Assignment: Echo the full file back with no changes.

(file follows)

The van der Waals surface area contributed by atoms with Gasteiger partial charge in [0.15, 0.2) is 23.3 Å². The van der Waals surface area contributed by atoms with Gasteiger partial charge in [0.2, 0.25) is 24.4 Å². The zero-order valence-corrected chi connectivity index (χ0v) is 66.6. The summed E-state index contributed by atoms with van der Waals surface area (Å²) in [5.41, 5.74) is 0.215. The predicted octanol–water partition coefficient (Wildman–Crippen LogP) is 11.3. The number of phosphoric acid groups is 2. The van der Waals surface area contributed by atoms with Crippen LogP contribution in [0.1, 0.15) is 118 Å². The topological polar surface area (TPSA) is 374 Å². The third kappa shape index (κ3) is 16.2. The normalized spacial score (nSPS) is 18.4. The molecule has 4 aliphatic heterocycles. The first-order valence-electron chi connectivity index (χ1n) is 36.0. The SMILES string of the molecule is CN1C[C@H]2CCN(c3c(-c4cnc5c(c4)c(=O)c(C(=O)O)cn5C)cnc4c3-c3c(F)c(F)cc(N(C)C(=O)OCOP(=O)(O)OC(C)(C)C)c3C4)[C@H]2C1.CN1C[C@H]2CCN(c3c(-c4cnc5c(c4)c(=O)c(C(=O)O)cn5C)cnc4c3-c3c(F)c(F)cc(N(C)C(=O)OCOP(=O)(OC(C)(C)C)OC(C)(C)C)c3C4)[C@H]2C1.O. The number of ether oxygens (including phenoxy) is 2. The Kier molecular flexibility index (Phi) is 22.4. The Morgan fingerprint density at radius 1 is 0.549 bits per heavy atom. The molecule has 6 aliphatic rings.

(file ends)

The van der Waals surface area contributed by atoms with Gasteiger partial charge in [0.15, 0.2) is 23.3 Å². The van der Waals surface area contributed by atoms with Gasteiger partial charge in [0.2, 0.25) is 24.4 Å². The zero-order valence-corrected chi connectivity index (χ0v) is 66.6. The summed E-state index contributed by atoms with van der Waals surface area (Å²) in [5.41, 5.74) is 0.215. The predicted octanol–water partition coefficient (Wildman–Crippen LogP) is 11.3. The number of phosphoric acid groups is 2. The van der Waals surface area contributed by atoms with Crippen LogP contribution in [0.1, 0.15) is 118 Å². The topological polar surface area (TPSA) is 374 Å². The third kappa shape index (κ3) is 16.2. The normalized spacial score (nSPS) is 18.4. The molecule has 4 aliphatic heterocycles. The first-order valence-electron chi connectivity index (χ1n) is 36.0. The SMILES string of the molecule is CN1C[C@H]2CCN(c3c(-c4cnc5c(c4)c(=O)c(C(=O)O)cn5C)cnc4c3-c3c(F)c(F)cc(N(C)C(=O)OCOP(=O)(O)OC(C)(C)C)c3C4)[C@H]2C1.CN1C[C@H]2CCN(c3c(-c4cnc5c(c4)c(=O)c(C(=O)O)cn5C)cnc4c3-c3c(F)c(F)cc(N(C)C(=O)OCOP(=O)(OC(C)(C)C)OC(C)(C)C)c3C4)[C@H]2C1.O. The number of ether oxygens (including phenoxy) is 2. The Kier molecular flexibility index (Phi) is 22.4. The Morgan fingerprint density at radius 1 is 0.549 bits per heavy atom. The molecule has 6 aliphatic rings.